Conclusion Top


We conclude that low-dose ketamine, a potent NMDA receptor antagonist, is more effective in preventing tourniquet-induced rise in arterial pressure than an analgesic dose of ketorolac.

 
   References Top

1.
Yamashita S, Yamaguchi H, Hisajima Y, Ijima K, Saito K, Chiba A, et al. Preoperative oral dextromethorphan attenuated tourniquet-induced arterial blood pressure and heart rate increases in knee cruciate ligament reconstruction patients under general anesthesia. Anesth Analg 2004;98:994-8.  Back to cited text no. 1
    
2.
Lao HC, Tsai PS, Su JY, Kwok TG, Huang CJ. Dexmedetomidine attenuates tourniquet-induced hyperdynamic response in patients undergoing lower limb surgeries: A randomized controlled study. J Surg Res 2013;179:e99-106.  Back to cited text no. 2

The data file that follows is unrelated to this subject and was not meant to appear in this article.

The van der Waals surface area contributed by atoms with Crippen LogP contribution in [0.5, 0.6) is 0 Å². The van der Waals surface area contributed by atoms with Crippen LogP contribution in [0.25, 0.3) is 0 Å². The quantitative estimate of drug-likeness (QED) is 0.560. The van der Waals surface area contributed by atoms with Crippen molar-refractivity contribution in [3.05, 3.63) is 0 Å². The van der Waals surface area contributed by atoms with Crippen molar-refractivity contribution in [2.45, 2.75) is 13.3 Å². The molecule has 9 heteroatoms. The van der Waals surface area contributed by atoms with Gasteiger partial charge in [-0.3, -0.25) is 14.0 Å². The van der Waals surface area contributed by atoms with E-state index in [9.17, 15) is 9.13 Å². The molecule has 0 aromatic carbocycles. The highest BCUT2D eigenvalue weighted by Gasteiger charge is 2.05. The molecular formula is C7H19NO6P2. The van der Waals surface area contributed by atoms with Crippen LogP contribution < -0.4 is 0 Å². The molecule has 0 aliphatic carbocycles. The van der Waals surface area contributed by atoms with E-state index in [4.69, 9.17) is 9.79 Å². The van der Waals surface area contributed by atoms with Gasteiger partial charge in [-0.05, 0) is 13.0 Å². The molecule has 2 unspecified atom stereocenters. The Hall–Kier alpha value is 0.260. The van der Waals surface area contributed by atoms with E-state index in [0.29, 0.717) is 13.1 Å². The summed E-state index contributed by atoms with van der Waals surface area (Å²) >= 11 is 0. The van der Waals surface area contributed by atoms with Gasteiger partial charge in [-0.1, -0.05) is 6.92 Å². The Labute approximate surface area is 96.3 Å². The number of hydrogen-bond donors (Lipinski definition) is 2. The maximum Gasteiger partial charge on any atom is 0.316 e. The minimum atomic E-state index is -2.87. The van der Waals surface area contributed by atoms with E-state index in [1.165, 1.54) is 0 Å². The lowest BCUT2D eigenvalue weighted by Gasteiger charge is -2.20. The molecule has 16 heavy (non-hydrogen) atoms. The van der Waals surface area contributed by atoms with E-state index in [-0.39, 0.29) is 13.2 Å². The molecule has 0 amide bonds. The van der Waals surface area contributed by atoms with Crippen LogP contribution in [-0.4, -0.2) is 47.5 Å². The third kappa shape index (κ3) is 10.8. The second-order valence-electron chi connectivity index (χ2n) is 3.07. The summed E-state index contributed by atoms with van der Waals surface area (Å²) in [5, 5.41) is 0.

3.
Satsumae T, Yamaguchi H, Sakaguchi M, Yasunaga T, Yamashita S, Yamamoto S, et al. Preoperative small-dose ketamine prevented tourniquet-induced arterial pressure increase in orthopedic patients under general anesthesia. Anesth Analg 2001;92:1286-9.  Back to cited text no. 3
    
4.
Jung JY, Han JH, Yi JW, Kang JM. Remifentanil prevents tourniquet-induced arterial pressure increase in elderly orthopedic patients under sevoflurane/N 2 O general anesthesia. Int J Med Sci 2012;9:311-5.  Back to cited text no. 4
    
5.
Woolf CJ, Thompson SW. The induction and maintenance of central sensitization is dependent on N-methyl-D-aspartic acid receptor activation; implications for the treatment of post-injury pain hypersensitivity states. Pain 1991;44:293-9.  Back to cited text no. 5
    
6.